The missing-component approach
      First, there are the theories that regard the shortage of some strategic input (such as the supply of savings, foreign exchange, or technical skills) as the main cause of underdevelopment. Once this missing component was supplied—say, by external economic aid—it was believed that economic development would follow in a predictable manner based on fixed quantitative relationships between input and output. The overall capital–output ratio, mentioned above, is the most well-known of these fixed technical coefficients. But similar fixed coefficients have been assumed between the foreign-exchange requirements and total output and between the input of skilled manpower and output.

Hla Myint

Shortage of savings (saving)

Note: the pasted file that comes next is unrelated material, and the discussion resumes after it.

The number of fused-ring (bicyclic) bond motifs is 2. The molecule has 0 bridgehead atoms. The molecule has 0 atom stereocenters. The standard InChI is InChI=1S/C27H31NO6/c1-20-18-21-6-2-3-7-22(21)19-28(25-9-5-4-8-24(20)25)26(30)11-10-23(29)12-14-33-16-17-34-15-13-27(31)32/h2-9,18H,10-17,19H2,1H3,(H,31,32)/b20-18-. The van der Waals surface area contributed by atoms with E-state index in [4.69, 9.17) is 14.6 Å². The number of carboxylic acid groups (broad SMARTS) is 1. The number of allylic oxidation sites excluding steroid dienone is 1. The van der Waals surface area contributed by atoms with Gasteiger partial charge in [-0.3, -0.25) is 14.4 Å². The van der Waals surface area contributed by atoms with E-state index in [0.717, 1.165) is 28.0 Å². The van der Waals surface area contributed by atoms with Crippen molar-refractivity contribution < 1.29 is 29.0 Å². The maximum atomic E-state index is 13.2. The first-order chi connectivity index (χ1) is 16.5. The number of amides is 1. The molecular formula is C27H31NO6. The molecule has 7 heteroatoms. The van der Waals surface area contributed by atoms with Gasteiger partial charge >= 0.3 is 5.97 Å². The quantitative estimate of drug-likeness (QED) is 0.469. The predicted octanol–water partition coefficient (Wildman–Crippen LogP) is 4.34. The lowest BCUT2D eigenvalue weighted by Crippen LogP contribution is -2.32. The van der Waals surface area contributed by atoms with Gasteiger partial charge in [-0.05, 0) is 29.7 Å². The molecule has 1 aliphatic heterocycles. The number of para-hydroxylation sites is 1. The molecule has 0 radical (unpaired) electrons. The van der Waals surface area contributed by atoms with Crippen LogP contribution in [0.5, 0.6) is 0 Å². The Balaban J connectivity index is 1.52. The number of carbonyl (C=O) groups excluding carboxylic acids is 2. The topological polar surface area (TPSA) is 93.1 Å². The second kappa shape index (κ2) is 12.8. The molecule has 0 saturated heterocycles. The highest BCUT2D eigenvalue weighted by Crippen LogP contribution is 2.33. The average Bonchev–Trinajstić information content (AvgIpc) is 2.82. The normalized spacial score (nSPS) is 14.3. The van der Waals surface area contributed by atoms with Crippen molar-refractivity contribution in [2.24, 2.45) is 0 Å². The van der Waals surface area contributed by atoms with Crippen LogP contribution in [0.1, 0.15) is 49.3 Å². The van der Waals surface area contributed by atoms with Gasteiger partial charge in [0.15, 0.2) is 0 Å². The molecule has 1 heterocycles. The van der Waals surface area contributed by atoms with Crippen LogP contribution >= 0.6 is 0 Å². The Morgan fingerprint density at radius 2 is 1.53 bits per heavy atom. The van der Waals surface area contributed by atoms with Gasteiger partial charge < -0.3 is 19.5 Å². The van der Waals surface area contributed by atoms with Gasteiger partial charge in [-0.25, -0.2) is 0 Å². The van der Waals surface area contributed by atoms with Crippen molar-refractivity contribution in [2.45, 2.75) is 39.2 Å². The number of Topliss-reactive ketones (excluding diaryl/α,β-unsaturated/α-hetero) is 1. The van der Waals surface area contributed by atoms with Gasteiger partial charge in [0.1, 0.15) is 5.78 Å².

Given the broad relationship between capital accumulation and economic growth established in growth theory, it was plausible for growth theorists and development economists to argue that the developing countries were held back mainly by a shortage in the supply of capital. These countries were then saving only 5–7 percent of their total product, and it was manifest (and it remains true) that satisfactory growth cannot be supported by so low a level of investment. It was therefore thought that raising the savings ratio to 10–12 percent was the central problem for developing countries. Early development policy therefore focused on raising resources for investment. Steps toward this end were highly successful in most developing countries, and savings ratios rose to the 15–25 percent range. However, growth rates failed even to approximate the savings rates, and theorists were forced to search for other explanations of differences in growth rates.